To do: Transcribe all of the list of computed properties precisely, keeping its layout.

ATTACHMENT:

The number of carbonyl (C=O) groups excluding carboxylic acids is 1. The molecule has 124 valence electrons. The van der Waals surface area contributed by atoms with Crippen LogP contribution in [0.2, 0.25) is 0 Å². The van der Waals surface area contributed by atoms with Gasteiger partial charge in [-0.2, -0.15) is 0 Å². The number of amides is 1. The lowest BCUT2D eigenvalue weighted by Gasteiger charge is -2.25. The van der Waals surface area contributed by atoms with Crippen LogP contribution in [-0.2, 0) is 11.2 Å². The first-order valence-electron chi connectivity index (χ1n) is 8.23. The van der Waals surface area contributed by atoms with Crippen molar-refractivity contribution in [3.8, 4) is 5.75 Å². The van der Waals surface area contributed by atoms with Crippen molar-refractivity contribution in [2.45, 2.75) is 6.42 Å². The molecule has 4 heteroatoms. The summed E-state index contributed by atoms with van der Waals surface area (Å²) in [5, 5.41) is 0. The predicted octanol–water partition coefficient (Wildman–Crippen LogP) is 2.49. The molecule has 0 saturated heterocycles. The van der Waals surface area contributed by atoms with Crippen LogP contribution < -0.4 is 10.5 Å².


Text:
The number of carbonyl (C=O) groups excluding carboxylic acids is 1. The molecule has 124 valence electrons. The van der Waals surface area contributed by atoms with Crippen LogP contribution in [0.2, 0.25) is 0 Å². The van der Waals surface area contributed by atoms with Gasteiger partial charge in [-0.2, -0.15) is 0 Å². The number of amides is 1. The lowest BCUT2D eigenvalue weighted by Gasteiger charge is -2.25. The van der Waals surface area contributed by atoms with Crippen LogP contribution in [-0.2, 0) is 11.2 Å². The first-order valence-electron chi connectivity index (χ1n) is 8.23. The van der Waals surface area contributed by atoms with Crippen molar-refractivity contribution in [3.8, 4) is 5.75 Å². The van der Waals surface area contributed by atoms with Crippen molar-refractivity contribution in [2.45, 2.75) is 6.42 Å². The molecule has 4 heteroatoms. The summed E-state index contributed by atoms with van der Waals surface area (Å²) in [5, 5.41) is 0. The predicted octanol–water partition coefficient (Wildman–Crippen LogP) is 2.49. The molecule has 0 saturated heterocycles. The van der Waals surface area contributed by atoms with Crippen LogP contribution < -0.4 is 10.5 Å².